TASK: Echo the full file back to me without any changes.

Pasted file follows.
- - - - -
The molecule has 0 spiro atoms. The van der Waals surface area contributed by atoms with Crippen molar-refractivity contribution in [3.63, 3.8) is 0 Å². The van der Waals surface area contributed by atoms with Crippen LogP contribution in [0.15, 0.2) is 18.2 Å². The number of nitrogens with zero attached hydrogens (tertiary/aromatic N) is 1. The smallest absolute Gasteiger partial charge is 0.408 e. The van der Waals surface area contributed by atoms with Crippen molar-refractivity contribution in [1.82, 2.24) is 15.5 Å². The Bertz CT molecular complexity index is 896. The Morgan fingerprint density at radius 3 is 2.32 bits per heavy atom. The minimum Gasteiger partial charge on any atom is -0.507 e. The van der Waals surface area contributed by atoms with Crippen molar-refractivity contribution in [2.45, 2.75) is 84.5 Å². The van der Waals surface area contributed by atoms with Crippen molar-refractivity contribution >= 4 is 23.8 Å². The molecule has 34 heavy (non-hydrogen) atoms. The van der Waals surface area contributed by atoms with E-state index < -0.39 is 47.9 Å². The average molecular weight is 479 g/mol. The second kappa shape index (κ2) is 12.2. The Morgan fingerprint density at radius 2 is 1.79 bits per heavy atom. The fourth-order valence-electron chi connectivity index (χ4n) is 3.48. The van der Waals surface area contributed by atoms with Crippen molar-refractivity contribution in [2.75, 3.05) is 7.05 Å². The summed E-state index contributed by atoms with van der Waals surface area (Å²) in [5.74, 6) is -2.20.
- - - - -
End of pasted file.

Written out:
The molecule has 0 spiro atoms. The van der Waals surface area contributed by atoms with Crippen molar-refractivity contribution in [3.63, 3.8) is 0 Å². The van der Waals surface area contributed by atoms with Crippen LogP contribution in [0.15, 0.2) is 18.2 Å². The number of nitrogens with zero attached hydrogens (tertiary/aromatic N) is 1. The smallest absolute Gasteiger partial charge is 0.408 e. The van der Waals surface area contributed by atoms with Crippen molar-refractivity contribution in [1.82, 2.24) is 15.5 Å². The Bertz CT molecular complexity index is 896. The Morgan fingerprint density at radius 3 is 2.32 bits per heavy atom. The minimum Gasteiger partial charge on any atom is -0.507 e. The van der Waals surface area contributed by atoms with Crippen molar-refractivity contribution in [2.45, 2.75) is 84.5 Å². The van der Waals surface area contributed by atoms with Crippen molar-refractivity contribution >= 4 is 23.8 Å². The molecule has 34 heavy (non-hydrogen) atoms. The van der Waals surface area contributed by atoms with E-state index < -0.39 is 47.9 Å². The average molecular weight is 479 g/mol. The second kappa shape index (κ2) is 12.2. The Morgan fingerprint density at radius 2 is 1.79 bits per heavy atom. The fourth-order valence-electron chi connectivity index (χ4n) is 3.48. The van der Waals surface area contributed by atoms with Crippen molar-refractivity contribution in [2.75, 3.05) is 7.05 Å². The summed E-state index contributed by atoms with van der Waals surface area (Å²) in [5.74, 6) is -2.20.